Immobilized DLL1-Fc Increases NOTCH Signaling in Hemogenic Endothelial Cells and Increases Hematopoietic Activity
In order to determine the direct effect of NOTCH signaling on hematoendothelial differentiation from hPSCs, we utilized a modified version of the serum- and feeder-free differentiation system described previously 35 where the inventors identified developmental stage equivalencies to in vivo development that can be identified by cell-surface antigens and functional assays on specific days of differentiation: Day 2-3 APLNR+PDGFRα+ Primitive Mesoderm (D2 or D3 PM), Day 4 KDRhiPDGFRαlow/− CD31− Hematovascular Mesoderm Precursors (D4 HVMP), Day 4 and 5 CD144+CD43−CD73− Hemogenic Endothelial Cells (D4 or D5 HE), and Day 8 CD34+CD43+ Hematopoietic Progenitors (D8 HP) 26, 35. During differentiation, the inventors found that the NOTCH1 receptor is first highly expressed on D4 HE cells while the NOTCH ligand, DLL4, is first expressed on D5 within the CD144+ (VE-Cadherin) population (
Following the establishment of optimal conditions for EHT culture in defined feeder- and serum-free conditions, the inventors isolated D4 HE by magnetic enrichment of CD31+ cells, since at this stage (
NOTCH Activation Facilitates Endothelial-to-Hematopoietic Transition in Hemogenic Endothelium
The increase in hematopoiesis due to increased NOTCH signaling can be attributed to three reasons: 1) increased EHT, 2) increased hematopoietic expansion or 3) increased survival post-EHT. To evaluate these possibilities, the inventors isolated D4 HE cells and cultured them with DAPT for either 1 day during initiation of EHT (from D4 to D4+1), or throughout the entire culture (D4 to D4+4), followed by kinetic analysis of CD43 and CD144 expression on each day of the culture period (
To further verify that NOTCH activation affects EHT, the inventors also performed a single cell deposition assay of the D4 HE using the OP9 stromal cells and serum-containing medium which support hematoendothelial development from single cells. Using a DOX-inducible DLL4 OP9 cell line (OP9-iDLL4), D4 HE were deposited onto 96-well plates at three different conditions; OP9-iDLL4 with DAPT without DOX-pretreatment (NOTCH inhibition condition), OP9-iDLL4 with DMSO without DOX-pretreatment (control condition), and OP9-iDLL4 with DMSO with pretreatment of DOX (NOTCH activation condition). The inventors found that D4 HE in the NOTCH inhibition condition had a markedly decreased ratio of hematopoietic/endothelial colonies compared to D4 HE cells in the control condition. In contrast, the D4 HE in the NOTCH activation condition had substantially increased ratio of hematopoietic colonies compared to D4 HE in the NOTCH inhibition condition, and a slight increase compared to D4 HE in the control condition (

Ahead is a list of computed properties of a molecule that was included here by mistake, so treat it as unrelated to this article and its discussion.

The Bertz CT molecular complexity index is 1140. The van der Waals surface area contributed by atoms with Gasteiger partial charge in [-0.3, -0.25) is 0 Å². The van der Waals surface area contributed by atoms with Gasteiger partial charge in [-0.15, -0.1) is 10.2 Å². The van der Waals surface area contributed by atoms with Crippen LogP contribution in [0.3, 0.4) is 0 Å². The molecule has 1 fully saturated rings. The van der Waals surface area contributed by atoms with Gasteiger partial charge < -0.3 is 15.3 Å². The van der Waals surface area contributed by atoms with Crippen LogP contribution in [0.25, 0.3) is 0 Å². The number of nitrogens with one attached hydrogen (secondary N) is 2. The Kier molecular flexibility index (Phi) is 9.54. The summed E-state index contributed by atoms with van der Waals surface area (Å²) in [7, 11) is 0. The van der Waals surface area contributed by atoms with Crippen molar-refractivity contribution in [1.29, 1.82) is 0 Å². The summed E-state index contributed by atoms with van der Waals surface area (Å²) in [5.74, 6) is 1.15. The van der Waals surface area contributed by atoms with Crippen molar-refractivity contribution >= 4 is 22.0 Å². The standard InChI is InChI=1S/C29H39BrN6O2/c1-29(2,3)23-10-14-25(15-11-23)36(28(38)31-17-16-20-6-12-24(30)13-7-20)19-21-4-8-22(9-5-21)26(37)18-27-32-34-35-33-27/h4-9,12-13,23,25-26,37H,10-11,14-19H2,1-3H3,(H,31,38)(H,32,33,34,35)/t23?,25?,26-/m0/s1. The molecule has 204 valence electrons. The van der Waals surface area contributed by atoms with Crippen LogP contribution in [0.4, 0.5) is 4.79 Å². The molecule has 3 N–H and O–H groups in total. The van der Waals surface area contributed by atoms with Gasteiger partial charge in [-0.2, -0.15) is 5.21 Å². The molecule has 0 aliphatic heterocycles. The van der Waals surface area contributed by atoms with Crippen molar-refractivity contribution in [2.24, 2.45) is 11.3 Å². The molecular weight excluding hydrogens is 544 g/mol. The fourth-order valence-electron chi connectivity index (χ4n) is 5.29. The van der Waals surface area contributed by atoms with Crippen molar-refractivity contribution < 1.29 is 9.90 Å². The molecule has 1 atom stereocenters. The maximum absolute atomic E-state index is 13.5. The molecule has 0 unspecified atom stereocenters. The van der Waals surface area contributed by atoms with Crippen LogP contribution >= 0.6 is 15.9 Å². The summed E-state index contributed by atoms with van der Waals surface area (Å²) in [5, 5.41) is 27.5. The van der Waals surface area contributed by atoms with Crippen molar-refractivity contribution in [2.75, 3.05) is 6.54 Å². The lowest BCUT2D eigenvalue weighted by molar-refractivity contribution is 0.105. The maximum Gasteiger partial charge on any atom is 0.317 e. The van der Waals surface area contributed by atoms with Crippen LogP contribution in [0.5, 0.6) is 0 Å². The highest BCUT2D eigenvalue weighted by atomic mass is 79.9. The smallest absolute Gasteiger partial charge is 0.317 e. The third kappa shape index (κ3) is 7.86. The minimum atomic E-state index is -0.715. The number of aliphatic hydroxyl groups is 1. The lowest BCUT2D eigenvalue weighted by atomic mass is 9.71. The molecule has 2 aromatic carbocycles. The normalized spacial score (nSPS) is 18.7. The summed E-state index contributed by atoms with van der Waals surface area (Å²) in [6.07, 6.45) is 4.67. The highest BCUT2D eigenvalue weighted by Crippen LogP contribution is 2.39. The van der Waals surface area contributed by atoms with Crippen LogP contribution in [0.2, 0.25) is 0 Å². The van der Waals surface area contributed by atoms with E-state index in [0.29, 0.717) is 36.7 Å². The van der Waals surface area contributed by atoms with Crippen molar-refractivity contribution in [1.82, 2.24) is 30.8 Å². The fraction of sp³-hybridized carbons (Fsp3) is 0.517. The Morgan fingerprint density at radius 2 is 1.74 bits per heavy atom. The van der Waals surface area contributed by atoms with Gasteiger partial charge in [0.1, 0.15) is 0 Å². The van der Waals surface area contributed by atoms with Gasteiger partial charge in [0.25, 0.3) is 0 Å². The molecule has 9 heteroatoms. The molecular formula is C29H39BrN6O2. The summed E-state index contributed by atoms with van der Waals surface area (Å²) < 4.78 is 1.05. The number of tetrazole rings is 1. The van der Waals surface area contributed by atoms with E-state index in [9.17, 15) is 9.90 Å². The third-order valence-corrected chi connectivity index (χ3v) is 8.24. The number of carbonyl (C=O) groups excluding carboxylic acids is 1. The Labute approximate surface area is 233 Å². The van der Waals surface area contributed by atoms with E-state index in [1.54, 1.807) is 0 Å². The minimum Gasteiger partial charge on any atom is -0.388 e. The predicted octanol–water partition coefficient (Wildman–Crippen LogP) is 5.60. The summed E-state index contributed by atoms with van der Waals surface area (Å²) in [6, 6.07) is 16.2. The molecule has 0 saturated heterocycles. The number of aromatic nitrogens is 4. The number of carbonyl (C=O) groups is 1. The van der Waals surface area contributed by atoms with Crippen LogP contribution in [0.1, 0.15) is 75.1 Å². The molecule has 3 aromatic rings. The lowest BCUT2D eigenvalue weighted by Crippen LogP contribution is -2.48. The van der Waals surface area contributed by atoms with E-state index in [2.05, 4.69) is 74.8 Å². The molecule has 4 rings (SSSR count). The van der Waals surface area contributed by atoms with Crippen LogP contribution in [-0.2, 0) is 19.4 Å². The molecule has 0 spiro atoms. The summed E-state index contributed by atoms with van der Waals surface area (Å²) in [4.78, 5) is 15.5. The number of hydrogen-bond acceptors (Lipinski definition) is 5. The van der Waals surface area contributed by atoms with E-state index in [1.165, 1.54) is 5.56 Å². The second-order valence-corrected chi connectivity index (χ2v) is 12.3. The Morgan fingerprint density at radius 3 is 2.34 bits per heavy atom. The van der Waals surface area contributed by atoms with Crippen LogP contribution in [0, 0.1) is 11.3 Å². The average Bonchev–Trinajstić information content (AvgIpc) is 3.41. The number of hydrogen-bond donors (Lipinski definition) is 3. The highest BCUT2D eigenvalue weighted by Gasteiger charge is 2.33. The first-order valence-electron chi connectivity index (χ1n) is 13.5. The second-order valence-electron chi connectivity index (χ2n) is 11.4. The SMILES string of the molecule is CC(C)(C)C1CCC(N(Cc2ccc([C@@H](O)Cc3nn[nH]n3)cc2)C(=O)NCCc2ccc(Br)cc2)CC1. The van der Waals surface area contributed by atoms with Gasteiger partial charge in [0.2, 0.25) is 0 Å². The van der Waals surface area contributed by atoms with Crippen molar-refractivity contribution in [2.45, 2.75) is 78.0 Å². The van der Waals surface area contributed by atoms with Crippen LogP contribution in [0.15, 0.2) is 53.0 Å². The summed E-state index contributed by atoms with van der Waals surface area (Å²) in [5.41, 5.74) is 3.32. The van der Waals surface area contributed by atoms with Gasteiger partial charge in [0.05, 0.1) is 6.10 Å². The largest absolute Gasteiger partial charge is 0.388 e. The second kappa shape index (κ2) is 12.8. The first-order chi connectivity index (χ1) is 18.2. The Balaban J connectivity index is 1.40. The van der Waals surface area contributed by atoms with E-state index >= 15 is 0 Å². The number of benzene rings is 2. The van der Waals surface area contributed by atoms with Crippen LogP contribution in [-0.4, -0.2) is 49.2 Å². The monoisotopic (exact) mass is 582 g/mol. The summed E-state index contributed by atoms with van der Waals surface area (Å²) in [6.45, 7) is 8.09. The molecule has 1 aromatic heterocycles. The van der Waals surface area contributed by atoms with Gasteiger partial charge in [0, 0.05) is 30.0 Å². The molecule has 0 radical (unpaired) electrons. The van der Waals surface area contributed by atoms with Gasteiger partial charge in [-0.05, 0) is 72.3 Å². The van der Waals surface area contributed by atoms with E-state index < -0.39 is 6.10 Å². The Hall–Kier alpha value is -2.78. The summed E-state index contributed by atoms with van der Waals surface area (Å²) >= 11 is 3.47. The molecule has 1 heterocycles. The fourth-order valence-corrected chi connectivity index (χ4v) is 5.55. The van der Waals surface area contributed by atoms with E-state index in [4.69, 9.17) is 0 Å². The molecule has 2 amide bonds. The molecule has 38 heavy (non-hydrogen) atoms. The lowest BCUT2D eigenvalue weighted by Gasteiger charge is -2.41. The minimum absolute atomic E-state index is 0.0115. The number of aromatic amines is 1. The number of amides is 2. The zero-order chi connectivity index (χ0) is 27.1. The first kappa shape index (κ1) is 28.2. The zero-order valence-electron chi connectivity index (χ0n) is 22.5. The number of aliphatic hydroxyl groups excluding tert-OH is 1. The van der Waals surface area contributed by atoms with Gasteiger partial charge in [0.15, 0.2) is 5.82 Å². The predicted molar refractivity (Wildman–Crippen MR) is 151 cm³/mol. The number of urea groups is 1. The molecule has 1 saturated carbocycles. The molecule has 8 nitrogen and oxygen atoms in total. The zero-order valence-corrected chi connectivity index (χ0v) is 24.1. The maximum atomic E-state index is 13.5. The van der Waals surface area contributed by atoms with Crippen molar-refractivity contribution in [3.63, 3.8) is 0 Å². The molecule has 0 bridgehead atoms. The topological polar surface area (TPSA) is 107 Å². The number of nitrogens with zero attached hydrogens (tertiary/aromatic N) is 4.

The inventors also stained the purified D4 HE before plating with CellTracer to track cell proliferation. When analyzed, the cells in each of the three NOTCH conditions on D4+1 showed a significant increase in the proportion of CD144+CD43+ to CD144+CD43″ cells within the first generation of cells in the NOTCH activation condition (+DLL-Fc), when compared to the NOTCH inhibition (+DAPT) condition. This result, in combination with the absence of a second generation on D4+1, suggests that the activation of NOTCH signaling at HE stage potentiate EHT initiation, but not proliferation (